At the Center for Student Achievement Solutions, we help school leaders understand how to build effective professional development plans for their teachers and staff. We know that teacher development must be ongoing in order to drive sustained school improvement, and professional learning communities (PLCs) offer a great way for educators to continually improve their practice.
Definition of Professional Learning Community (PLC)
A professional learning community, or PLC, is a collaborative group of educators that works together to improve student learning by committing to continuous improvement.
A PLC could be made up of teachers across different subject areas, grade levels, and/or levels of leadership to ensure consistency in students’ academic and social, and emotional learning.
What Are the Characteristics of an Effective Professional Learning Community (PLC)?
An effective professional learning community:
- Prioritizes student learning — The educators in the group use data from diverse sources, such as formative assessments, year-end exams, and even student reflections, to understand students’ learning needs. The teachers can identify which instructional practices are effective in promoting student achievement and areas of opportunity to close learning gaps.
- Sets common goals — ASCD shares examples of questions that educators in PLCs answer together as they work toward common goals: What do students need to learn? What evidence will show us that students have learned these things? How will we support students who are behind in their learning?
- Has a deeply embedded culture of collaboration — Educators do not work in silos to try and figure out how to help students meet grade-level standards. Rather, they meet regularly to develop data collection and evaluation methods to understand students’ individual needs; they align the curriculum across grade levels to promote sustained student achievement; they share insights about which instructional practices are working and which need to be tweaked.
- Shares responsibility for struggling students — Members of a PLC do not think of students as “your students” versus “my students.” Instead, they work to understand what interventions and supports “our students” need to thrive. The PLC teachers work together to closely monitor struggling students’ progress and find solutions for their challenge areas.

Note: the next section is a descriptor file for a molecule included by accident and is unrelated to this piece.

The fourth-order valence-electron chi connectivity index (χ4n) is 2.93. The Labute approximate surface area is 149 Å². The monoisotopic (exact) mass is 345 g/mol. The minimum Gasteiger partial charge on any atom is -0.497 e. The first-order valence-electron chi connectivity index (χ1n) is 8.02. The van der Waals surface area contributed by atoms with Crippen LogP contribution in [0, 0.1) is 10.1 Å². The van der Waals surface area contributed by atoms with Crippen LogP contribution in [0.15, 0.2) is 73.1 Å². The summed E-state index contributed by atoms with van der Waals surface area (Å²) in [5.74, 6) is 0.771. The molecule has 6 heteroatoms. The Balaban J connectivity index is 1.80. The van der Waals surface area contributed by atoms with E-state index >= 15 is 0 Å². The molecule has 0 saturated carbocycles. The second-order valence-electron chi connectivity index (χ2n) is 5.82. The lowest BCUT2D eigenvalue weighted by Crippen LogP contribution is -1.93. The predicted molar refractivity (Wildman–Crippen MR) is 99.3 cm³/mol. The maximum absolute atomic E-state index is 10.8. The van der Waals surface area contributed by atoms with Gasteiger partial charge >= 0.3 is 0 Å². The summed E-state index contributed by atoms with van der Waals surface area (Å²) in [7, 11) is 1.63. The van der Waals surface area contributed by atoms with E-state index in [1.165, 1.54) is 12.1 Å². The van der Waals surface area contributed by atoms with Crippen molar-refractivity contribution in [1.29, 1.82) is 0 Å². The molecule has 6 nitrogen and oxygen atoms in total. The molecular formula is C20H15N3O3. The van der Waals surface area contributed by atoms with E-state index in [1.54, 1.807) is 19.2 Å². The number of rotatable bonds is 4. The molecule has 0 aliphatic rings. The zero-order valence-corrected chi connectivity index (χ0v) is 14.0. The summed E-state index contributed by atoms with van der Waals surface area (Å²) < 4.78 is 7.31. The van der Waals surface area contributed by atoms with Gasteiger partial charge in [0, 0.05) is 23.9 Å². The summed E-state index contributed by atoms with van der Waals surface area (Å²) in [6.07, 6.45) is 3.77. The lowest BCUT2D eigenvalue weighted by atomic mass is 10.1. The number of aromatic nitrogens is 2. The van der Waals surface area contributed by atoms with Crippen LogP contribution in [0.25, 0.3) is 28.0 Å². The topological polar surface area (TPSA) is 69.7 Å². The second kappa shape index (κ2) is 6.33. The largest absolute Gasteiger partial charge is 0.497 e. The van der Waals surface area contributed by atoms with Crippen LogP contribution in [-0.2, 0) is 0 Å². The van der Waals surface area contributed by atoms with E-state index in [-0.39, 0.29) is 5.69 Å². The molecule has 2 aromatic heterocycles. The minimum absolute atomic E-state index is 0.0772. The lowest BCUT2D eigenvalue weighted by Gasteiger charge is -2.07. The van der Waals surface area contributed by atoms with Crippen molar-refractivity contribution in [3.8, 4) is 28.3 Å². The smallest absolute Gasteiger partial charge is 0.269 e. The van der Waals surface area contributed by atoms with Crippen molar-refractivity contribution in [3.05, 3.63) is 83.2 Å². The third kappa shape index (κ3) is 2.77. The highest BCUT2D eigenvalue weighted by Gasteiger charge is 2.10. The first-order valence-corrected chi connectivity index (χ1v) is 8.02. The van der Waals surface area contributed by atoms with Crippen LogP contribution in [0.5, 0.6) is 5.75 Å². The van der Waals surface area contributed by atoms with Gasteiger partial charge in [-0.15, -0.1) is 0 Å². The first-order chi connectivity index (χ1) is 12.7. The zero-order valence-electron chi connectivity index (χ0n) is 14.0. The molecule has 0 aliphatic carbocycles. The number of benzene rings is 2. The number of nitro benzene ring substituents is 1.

PLCs are often teacher-led, but school leaders play a vital role in their success. Many teachers do not have a background in data collection and analysis; principals and district leaders must provide ongoing professional development to help teachers understand how to recognize trends in student learning, identify which students are at risk for falling through the cracks, and pinpoint additional enrichment opportunities that help high achieving students remain engaged in the curriculum.
How Often Do Professional Learning Communities (PLCs) Meet?
Educators in a professional learning community typically meet at least monthly, but preferably more often. This frequency may feel overwhelming, especially when you consider how many hours teachers typically spend working overtime to meet their existing obligations. But principals can take steps to make professional development a priority for teachers:
- Set aside time during regular work hours for PLCs to meet. This helps prevent teachers from feeling like they have yet another after-hours task to add to their plates.
- Conduct needs assessments that uplift teachers’ voices. Listen to teachers’ feedback about the areas in which they need more targeted professional development.
- Remove barriers to professional learning. Learning Forward shares some examples of how school leaders can do this: “Districts may hire substitute teachers to allow teachers to meet in learning teams or to observe peers. … Districts may “bank” time, allowing educators shorter workdays and combining the extra minutes for a block of professional development. … Most districts have specific days within the school calendar when students are released, and educators spend time learning.”
How much time do educators need to dedicate toward professional development each year? In their 2009 report “Professional Learning in the Learning Profession”, Darling-Hammond et. al. finds that professional development programs including 30-100 hours of PD spread over the course of 6-12 months resulted in significant student achievement improvements.
What Are the Functions of a Professional Learning Community? (What Does a PLC Do?)
In professional learning community meetings, educators will:
- Set common goals for student learning.
- Work together to identify instructional best practices, based on educational research and teachers’ real-world experiences.
- Analyze student work and student data to look for areas of opportunity to improve teaching and learning.
- Offer one another feedback about their lesson plans, assessments, or classroom observations to help improve instructional practices.
Learn more about the functions of PLCs with the Glossary of Education Reform.
Establish or Improve Your School’s PLCs
The Center for Student Achievement Solutions works closely with principals, district leaders, and even state Departments of Education to implement professional development best practices for educators. We can help your leaders incorporate professional learning communities into a well-rounded, long-term professional development strategy.
Schedule a free call with one of our expert consultants today to learn more about our approach to teacher development, and start building a plan for your 2021-2022 professional development strategy.